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Can You Dump RV Tanks at Home?

Can You Dump RV Tanks at Home?

It’s the end of a long trip, and you’re too tired to deal with a dump station, so you’ll just empty your RV tanks at home tomorrow.

People do it, but we checked to see if dumping your tanks at home is legal. Plus we talk about the various methods.

Let’s dig in!

Is Dumping RV Tanks at Home Legal?

Most people say dumping your RV tanks at home is legal if you own your own septic system. However, if you’re connected to a municipal water supply, you’ll need to check with your local government. Whether you have septic or sewer, you should ensure it’s legal.

This is one of those questions that isn’t easy to Google or find in your online city or county code. We recommend calling your city offices (or county if you’re in an unincorporated area) so there’s no doubt. If you dump where it’s illegal or in the wrong spot, such as a storm drain, you could be heavily fined.

Pros and Cons

The benefits of dumping your tanks at home include convenience and cost savings. However, the process can be tedious, and the potential for contamination is high depending on how you go about it.

Ways to Dump Your RV Tanks at Home

There are a few ways to dump your RV tanks at home once you determine if it’s legal.

Directly into Your Sewer Line or Septic Tank

City sewer pipes and septic tanks usually have what’s called a ‘cleanout.’ This looks a lot like the sewer hookup at the RV parks and is simply a capped pipe poking up at ground level. It’s often hidden under landscaping plants or built-up soil, so you may have to dig around to find yours.

Once you’ve found the cleanout, it should be as simple as connecting your RV sewer hose to it and dumping as you would at a regular dump station or park hookup. You know the drill, black first, then flush with gray.

These are not made for RV’s, though, so be sure to wear protective gear on your hands and over your face. Also, make sure the connection is good, so the hose doesn’t disconnect due to the pressure and spray your waste everywhere.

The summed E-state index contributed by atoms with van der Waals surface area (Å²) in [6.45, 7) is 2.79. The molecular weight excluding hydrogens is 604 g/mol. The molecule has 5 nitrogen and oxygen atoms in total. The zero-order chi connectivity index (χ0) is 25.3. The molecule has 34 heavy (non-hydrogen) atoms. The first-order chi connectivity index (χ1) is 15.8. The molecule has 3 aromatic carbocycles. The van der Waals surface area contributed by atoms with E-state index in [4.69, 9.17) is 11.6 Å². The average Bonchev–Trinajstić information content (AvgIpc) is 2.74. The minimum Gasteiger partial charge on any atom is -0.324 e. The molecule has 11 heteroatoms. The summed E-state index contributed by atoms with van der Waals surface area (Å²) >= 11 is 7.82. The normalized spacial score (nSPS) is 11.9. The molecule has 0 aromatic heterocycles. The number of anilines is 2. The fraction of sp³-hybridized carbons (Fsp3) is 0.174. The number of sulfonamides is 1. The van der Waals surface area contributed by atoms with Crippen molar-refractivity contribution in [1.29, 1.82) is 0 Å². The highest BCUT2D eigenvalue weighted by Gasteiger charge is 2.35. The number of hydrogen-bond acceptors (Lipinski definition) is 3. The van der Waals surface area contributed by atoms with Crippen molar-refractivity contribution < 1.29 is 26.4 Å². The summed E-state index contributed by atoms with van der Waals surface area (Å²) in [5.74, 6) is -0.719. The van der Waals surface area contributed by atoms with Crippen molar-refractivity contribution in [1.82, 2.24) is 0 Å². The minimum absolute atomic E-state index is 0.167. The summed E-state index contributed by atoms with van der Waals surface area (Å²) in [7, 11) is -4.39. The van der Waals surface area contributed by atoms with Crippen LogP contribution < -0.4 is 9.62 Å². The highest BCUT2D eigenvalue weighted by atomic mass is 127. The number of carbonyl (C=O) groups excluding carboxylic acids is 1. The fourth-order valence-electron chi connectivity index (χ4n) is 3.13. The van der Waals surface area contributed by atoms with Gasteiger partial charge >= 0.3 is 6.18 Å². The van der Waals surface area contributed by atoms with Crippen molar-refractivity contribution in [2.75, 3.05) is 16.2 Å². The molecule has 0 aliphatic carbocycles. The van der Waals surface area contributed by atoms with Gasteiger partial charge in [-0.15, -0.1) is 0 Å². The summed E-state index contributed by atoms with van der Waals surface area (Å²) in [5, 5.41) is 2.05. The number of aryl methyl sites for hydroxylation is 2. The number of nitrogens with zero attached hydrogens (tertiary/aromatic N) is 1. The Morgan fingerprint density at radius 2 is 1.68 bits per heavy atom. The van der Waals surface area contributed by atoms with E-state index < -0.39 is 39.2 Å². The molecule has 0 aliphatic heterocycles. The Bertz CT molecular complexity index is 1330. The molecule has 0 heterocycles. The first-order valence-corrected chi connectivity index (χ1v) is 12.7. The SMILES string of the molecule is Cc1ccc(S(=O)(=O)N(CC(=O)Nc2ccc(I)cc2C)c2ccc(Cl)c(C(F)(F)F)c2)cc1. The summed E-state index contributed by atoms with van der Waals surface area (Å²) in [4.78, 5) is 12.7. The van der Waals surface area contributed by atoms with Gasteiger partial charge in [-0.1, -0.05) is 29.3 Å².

For septic tanks, be careful not to overflow the system when you’re dumping. Tell everyone inside the house that showers, laundry, and dishwashing are off-limits until a while after you’re done. If you have a larger tank, such as in some Class A motorhomes, you may want to dump it in phases. Know how much your septic system can handle and stay under that volume.

Again, be sure not to dump your RV tanks into the storm drain. These often go to retention ponds, and your waste will contaminate the water, the surrounding soil, and harm the wildlife that uses it. Plus, as we mentioned above, you could face large fines.

Dumping Your RV Tank with a Bucket

This method is all over the Internet, but we don’t recommend it except for small black tanks. Even then, it’s probably better to just use another method. This one is simple, but it exposes you to raw sewage. Plus, the possibility of an accident increases with every trip you make to the bathroom.

As always, wear protection for your face and hands. Fill the bucket about 3/4 full with black water and a little gray water, or some people do all black water. Slowly and cautiously, go to your home’s toilet and carefully pour the waste into it. Flush. Repeat until your black tank is empty. Clean up any spills, no matter how tiny, with a bleach solution.


A macerator connects to your blank tank and essentially mixes your solid waste, so it flows more easily. This allows you to dump more quickly, and you can even run the hose into your toilet. You’ll have to stand there and flush it regularly, though. Good macerators generally cost around $200.

Should You Dump Your RV Tanks at Home?

You can dump your RV tanks at home as long as your city or county says it’s legal. However, none of the methods is easy or clean. You might be better off having a professional install an RV sewer connection if you plan to dump at home often.

Otherwise, plan on the time to do it before you leave the RV park or at a dump station on your way home. Have you ever dumped your RV tanks at home?

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  1. Bob G says:

    We built a simple system that we call “The Pooperator.” It consists of a macerator, a long garden hose (dedicated to the system), and a sewer cleanout cap. We drilled a hole in the center of the cap and installed a 90-degree brass hose connector. The septic cleanout is about 50 feet from the driveway. Works well!

  2. Kenneth Potts says:

    Whomever wrote this article knows nothing about how sewer and septic tanks work. Everything works on gravity. Usually your house line is 4″. You’re not going to overload the tank, because the outlet line is lower than the inlet line. And there is no difference in sewer lines.

  3. Steven Dallas says:

    NEVER, NEVER, NEVER dump your RV tanks into your septic tank! They are not designed to take that amount of solid waste or water all at once. You will end up with solid waste in your drain field and thousands of dollars to unclog or replace it. This article needs to be amended or removed!

  4. Todd says:

    @Kenneth Potts, that’s not a nice thing to say, and it’s not true! They obviously know more than you do! Septic tanks are very different from sewer lines. The issue isn’t clogging the 4” pipe, or getting it to flow downhill, it’s putting too much sewage into the tank too fast. If yours is designed too small, there will be major major major problems, in the tank, and possibly even in the leach field.